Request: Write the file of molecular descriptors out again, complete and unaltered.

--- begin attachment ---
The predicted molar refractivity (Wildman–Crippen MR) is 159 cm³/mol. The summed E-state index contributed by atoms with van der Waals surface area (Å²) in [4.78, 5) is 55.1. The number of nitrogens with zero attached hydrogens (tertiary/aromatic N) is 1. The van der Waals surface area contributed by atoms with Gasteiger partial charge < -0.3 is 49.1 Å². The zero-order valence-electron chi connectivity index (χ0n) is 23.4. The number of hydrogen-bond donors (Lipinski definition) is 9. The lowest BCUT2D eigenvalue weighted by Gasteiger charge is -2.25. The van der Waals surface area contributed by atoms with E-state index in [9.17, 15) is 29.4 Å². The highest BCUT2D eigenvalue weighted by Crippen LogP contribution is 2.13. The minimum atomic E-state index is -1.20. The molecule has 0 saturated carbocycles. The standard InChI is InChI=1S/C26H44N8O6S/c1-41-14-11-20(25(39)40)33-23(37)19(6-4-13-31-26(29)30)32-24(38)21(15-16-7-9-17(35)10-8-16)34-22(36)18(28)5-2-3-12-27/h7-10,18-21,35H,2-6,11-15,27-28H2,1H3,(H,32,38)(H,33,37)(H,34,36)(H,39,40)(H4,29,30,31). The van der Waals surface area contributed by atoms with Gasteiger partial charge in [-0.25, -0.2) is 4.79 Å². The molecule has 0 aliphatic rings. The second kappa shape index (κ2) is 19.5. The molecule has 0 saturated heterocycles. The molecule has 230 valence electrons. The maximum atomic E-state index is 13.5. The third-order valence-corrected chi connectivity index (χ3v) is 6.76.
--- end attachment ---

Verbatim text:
The predicted molar refractivity (Wildman–Crippen MR) is 159 cm³/mol. The summed E-state index contributed by atoms with van der Waals surface area (Å²) in [4.78, 5) is 55.1. The number of nitrogens with zero attached hydrogens (tertiary/aromatic N) is 1. The van der Waals surface area contributed by atoms with Gasteiger partial charge < -0.3 is 49.1 Å². The zero-order valence-electron chi connectivity index (χ0n) is 23.4. The number of hydrogen-bond donors (Lipinski definition) is 9. The lowest BCUT2D eigenvalue weighted by Gasteiger charge is -2.25. The van der Waals surface area contributed by atoms with E-state index in [9.17, 15) is 29.4 Å². The highest BCUT2D eigenvalue weighted by Crippen LogP contribution is 2.13. The minimum atomic E-state index is -1.20. The molecule has 0 saturated carbocycles. The standard InChI is InChI=1S/C26H44N8O6S/c1-41-14-11-20(25(39)40)33-23(37)19(6-4-13-31-26(29)30)32-24(38)21(15-16-7-9-17(35)10-8-16)34-22(36)18(28)5-2-3-12-27/h7-10,18-21,35H,2-6,11-15,27-28H2,1H3,(H,32,38)(H,33,37)(H,34,36)(H,39,40)(H4,29,30,31). The van der Waals surface area contributed by atoms with Gasteiger partial charge in [-0.25, -0.2) is 4.79 Å². The molecule has 0 aliphatic rings. The second kappa shape index (κ2) is 19.5. The molecule has 0 saturated heterocycles. The molecule has 230 valence electrons. The maximum atomic E-state index is 13.5. The third-order valence-corrected chi connectivity index (χ3v) is 6.76.